Thu. Dec 1st, 2022
Big Pharma spends $20 billion every year on documents, $6 billion on drug ads

Talk to your doctor… It’s a common refrain at the end of any drug ad or disease awareness campaign. Apparently it seems a responsible suggestion. Talking to your own trusted doctor can help determine if a new drug is real is is right for you or if you may be suffering from an undiagnosed illness. You shouldn’t just take the word of the pharmaceutical company behind that drug ad or awareness campaign, naturally.

But the suggestion to see your doctor may not be as harmless as it seems. The drug company probably went to see your doctor first.

Of the nearly $30 billion that health companies now spend on medical marketing each year, about 68 percent (or about $20 billion) goes toward convincing doctors and other medical professionals — not consumers — of the benefits of prescription drugs. This is evident from an in-depth analysis published in JAMA this week. The study mapped out exactly how health companies convinced us to spend huge amounts of money on our care between 1997 and 2016. At that time, health companies went from $17.7 billion to $29.9 billion in medical marketing. Meanwhile, US health care spending reached $3.3 trillion in 2016, or 17.8 percent of GDP.

However, the finding that pharmaceutical companies spend most of their marketing oomph on charming doctors is not surprising. In 1997, according to the analysis, as much as 88 percent ($15.6 billion of their total $17.7 billion) of medical marketing went to leading physicians. And the way drug companies pursue doctors hasn’t changed much, either. They do this largely by sending sales reps to doctor’s offices for in-person visits, providing free drug samples and other swag, offering payments for speeches, food and drink, travel, and organizing illness education.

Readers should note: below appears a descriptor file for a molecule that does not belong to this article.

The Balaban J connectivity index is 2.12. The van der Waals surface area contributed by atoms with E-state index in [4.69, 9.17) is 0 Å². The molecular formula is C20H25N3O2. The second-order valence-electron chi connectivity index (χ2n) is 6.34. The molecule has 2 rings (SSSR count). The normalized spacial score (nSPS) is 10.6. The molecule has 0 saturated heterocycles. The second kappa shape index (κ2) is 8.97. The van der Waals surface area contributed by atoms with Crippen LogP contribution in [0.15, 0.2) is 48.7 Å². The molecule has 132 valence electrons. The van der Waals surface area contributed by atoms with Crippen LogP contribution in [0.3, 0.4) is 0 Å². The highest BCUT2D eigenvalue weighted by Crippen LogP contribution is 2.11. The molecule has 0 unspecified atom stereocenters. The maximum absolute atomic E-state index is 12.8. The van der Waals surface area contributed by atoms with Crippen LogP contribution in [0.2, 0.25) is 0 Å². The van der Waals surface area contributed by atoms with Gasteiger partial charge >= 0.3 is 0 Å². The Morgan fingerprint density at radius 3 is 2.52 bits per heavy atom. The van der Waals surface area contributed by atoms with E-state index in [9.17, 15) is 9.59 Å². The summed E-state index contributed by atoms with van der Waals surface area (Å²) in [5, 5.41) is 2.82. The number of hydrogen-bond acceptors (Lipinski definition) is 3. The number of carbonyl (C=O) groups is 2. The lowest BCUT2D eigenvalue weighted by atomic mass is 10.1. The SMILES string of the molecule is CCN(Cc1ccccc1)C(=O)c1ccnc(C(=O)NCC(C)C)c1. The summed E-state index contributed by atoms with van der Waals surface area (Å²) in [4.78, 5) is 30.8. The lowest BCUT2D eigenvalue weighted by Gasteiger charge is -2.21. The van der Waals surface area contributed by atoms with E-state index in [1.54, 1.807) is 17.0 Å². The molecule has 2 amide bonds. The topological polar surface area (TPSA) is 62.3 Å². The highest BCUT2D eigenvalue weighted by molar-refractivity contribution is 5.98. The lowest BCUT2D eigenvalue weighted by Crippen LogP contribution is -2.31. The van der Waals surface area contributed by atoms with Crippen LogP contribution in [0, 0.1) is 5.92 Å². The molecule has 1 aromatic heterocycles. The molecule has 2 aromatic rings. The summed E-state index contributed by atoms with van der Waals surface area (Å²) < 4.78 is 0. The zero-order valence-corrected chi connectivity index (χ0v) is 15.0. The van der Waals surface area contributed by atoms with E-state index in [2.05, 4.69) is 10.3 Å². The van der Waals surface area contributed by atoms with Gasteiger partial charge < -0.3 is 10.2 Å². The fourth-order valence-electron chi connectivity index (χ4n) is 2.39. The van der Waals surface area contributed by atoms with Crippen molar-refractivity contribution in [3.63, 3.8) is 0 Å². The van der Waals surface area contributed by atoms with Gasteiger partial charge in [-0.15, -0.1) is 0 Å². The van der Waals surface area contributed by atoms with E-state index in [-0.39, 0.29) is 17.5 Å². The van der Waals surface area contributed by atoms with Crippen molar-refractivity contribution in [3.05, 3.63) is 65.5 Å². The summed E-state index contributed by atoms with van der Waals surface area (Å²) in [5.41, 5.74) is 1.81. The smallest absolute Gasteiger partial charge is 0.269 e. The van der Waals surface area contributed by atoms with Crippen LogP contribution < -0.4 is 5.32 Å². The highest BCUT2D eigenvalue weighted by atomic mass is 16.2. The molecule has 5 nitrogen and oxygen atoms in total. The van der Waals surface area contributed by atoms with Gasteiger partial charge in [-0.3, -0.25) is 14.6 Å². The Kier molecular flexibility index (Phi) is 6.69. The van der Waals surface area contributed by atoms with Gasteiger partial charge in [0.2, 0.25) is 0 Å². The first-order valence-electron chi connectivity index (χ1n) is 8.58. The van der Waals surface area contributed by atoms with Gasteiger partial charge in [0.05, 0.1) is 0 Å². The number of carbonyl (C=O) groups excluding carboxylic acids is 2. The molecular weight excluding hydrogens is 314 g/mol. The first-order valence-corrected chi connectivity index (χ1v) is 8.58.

What’s new — and why this is a more obscure situation now — is the explosion of direct-to-consumer (DTC) marketing that comes with those one-two punch marketing efforts. DTC advertising has more than quadrupled in the time frame of the analysis. That is, the money spent on DTC — mainly TV commercials and glossy magazine ads — went from $2.1 billion in 1997 to $9.6 billion in 2016. And of that $9.6 billion was about $6. billion for marketing prescription drugs, the analysis found.

That increase in DTC advertising “increases the need for clinicians to help patients understand product claims, medical needs, costs, and non-medical alternatives,” said health policy experts Selena Ortiz of Pennsylvania State University and Meredith Rosenthal of Harvard. . In an accompanying editorial in JAMAThe couple notes that this increased reliance on doctors can be fraught with pitfalls, as doctors can be biased and misled by marketing, just like consumers, previous research has found. This “suggests that professionals may need further training or support to arbitrate in deceptive marketing,” they write.

Ultimately, “trust in doctors and healthcare facilities could be at stake if medical marketing … continues to grow unchecked,” they conclude.